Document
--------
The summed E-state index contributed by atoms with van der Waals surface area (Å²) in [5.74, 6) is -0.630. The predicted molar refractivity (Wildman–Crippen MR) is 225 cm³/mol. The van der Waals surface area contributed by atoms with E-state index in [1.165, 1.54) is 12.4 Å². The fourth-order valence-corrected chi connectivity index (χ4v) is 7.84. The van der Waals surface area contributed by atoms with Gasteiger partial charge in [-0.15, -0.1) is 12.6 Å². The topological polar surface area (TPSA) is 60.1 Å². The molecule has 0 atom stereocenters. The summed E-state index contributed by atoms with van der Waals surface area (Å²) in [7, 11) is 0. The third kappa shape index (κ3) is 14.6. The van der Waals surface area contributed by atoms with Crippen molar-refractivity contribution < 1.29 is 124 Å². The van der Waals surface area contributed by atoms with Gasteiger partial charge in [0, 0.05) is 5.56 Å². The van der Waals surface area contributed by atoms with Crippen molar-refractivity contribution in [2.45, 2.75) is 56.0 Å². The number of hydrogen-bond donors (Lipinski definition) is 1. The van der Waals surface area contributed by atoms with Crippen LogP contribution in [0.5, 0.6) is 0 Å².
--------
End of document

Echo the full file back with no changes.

The summed E-state index contributed by atoms with van der Waals surface area (Å²) in [5.74, 6) is -0.630. The predicted molar refractivity (Wildman–Crippen MR) is 225 cm³/mol. The van der Waals surface area contributed by atoms with E-state index in [1.165, 1.54) is 12.4 Å². The fourth-order valence-corrected chi connectivity index (χ4v) is 7.84. The van der Waals surface area contributed by atoms with Gasteiger partial charge in [-0.15, -0.1) is 12.6 Å². The topological polar surface area (TPSA) is 60.1 Å². The molecule has 0 atom stereocenters. The summed E-state index contributed by atoms with van der Waals surface area (Å²) in [7, 11) is 0. The third kappa shape index (κ3) is 14.6. The van der Waals surface area contributed by atoms with Crippen molar-refractivity contribution < 1.29 is 124 Å². The van der Waals surface area contributed by atoms with Gasteiger partial charge in [0, 0.05) is 5.56 Å². The van der Waals surface area contributed by atoms with Crippen molar-refractivity contribution in [2.45, 2.75) is 56.0 Å². The number of hydrogen-bond donors (Lipinski definition) is 1. The van der Waals surface area contributed by atoms with Crippen LogP contribution in [0.5, 0.6) is 0 Å².